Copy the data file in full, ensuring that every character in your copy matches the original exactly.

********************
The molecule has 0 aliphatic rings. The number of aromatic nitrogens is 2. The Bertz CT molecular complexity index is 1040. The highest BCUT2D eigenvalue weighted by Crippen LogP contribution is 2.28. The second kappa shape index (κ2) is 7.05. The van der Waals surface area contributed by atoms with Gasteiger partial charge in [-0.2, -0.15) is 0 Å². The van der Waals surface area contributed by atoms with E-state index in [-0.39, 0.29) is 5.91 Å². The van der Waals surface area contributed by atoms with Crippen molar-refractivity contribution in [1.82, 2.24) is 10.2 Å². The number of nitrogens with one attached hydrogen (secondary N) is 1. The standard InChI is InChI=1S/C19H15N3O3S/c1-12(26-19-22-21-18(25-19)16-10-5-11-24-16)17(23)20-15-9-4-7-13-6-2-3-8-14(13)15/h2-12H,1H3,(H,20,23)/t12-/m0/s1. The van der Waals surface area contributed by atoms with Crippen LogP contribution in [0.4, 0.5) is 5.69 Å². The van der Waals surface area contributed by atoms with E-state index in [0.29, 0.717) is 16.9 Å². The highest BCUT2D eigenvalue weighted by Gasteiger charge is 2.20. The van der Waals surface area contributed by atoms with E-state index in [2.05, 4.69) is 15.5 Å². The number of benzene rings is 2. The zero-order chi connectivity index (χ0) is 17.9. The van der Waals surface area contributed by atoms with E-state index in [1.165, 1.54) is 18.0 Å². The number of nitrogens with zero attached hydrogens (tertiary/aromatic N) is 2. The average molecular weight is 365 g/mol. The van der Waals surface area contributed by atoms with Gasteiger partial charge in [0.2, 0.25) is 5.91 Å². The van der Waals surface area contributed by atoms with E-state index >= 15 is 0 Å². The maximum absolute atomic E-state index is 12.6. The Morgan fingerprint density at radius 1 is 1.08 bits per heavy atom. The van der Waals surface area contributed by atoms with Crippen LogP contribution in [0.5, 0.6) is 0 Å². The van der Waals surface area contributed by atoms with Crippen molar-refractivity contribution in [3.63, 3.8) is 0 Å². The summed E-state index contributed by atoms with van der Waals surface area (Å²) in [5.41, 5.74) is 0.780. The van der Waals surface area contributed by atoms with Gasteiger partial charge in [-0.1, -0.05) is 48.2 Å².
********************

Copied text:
The molecule has 0 aliphatic rings. The number of aromatic nitrogens is 2. The Bertz CT molecular complexity index is 1040. The highest BCUT2D eigenvalue weighted by Crippen LogP contribution is 2.28. The second kappa shape index (κ2) is 7.05. The van der Waals surface area contributed by atoms with Gasteiger partial charge in [-0.2, -0.15) is 0 Å². The van der Waals surface area contributed by atoms with E-state index in [-0.39, 0.29) is 5.91 Å². The van der Waals surface area contributed by atoms with Crippen molar-refractivity contribution in [1.82, 2.24) is 10.2 Å². The number of nitrogens with one attached hydrogen (secondary N) is 1. The standard InChI is InChI=1S/C19H15N3O3S/c1-12(26-19-22-21-18(25-19)16-10-5-11-24-16)17(23)20-15-9-4-7-13-6-2-3-8-14(13)15/h2-12H,1H3,(H,20,23)/t12-/m0/s1. The van der Waals surface area contributed by atoms with Crippen LogP contribution in [0.4, 0.5) is 5.69 Å². The van der Waals surface area contributed by atoms with E-state index in [0.29, 0.717) is 16.9 Å². The highest BCUT2D eigenvalue weighted by Gasteiger charge is 2.20. The van der Waals surface area contributed by atoms with E-state index in [2.05, 4.69) is 15.5 Å². The number of benzene rings is 2. The zero-order chi connectivity index (χ0) is 17.9. The van der Waals surface area contributed by atoms with E-state index in [1.165, 1.54) is 18.0 Å². The number of nitrogens with zero attached hydrogens (tertiary/aromatic N) is 2. The average molecular weight is 365 g/mol. The van der Waals surface area contributed by atoms with Gasteiger partial charge in [0.2, 0.25) is 5.91 Å². The van der Waals surface area contributed by atoms with E-state index >= 15 is 0 Å². The maximum absolute atomic E-state index is 12.6. The Morgan fingerprint density at radius 1 is 1.08 bits per heavy atom. The van der Waals surface area contributed by atoms with Crippen LogP contribution in [0.5, 0.6) is 0 Å². The van der Waals surface area contributed by atoms with Crippen molar-refractivity contribution in [3.63, 3.8) is 0 Å². The summed E-state index contributed by atoms with van der Waals surface area (Å²) in [5.41, 5.74) is 0.780. The van der Waals surface area contributed by atoms with Gasteiger partial charge in [-0.1, -0.05) is 48.2 Å².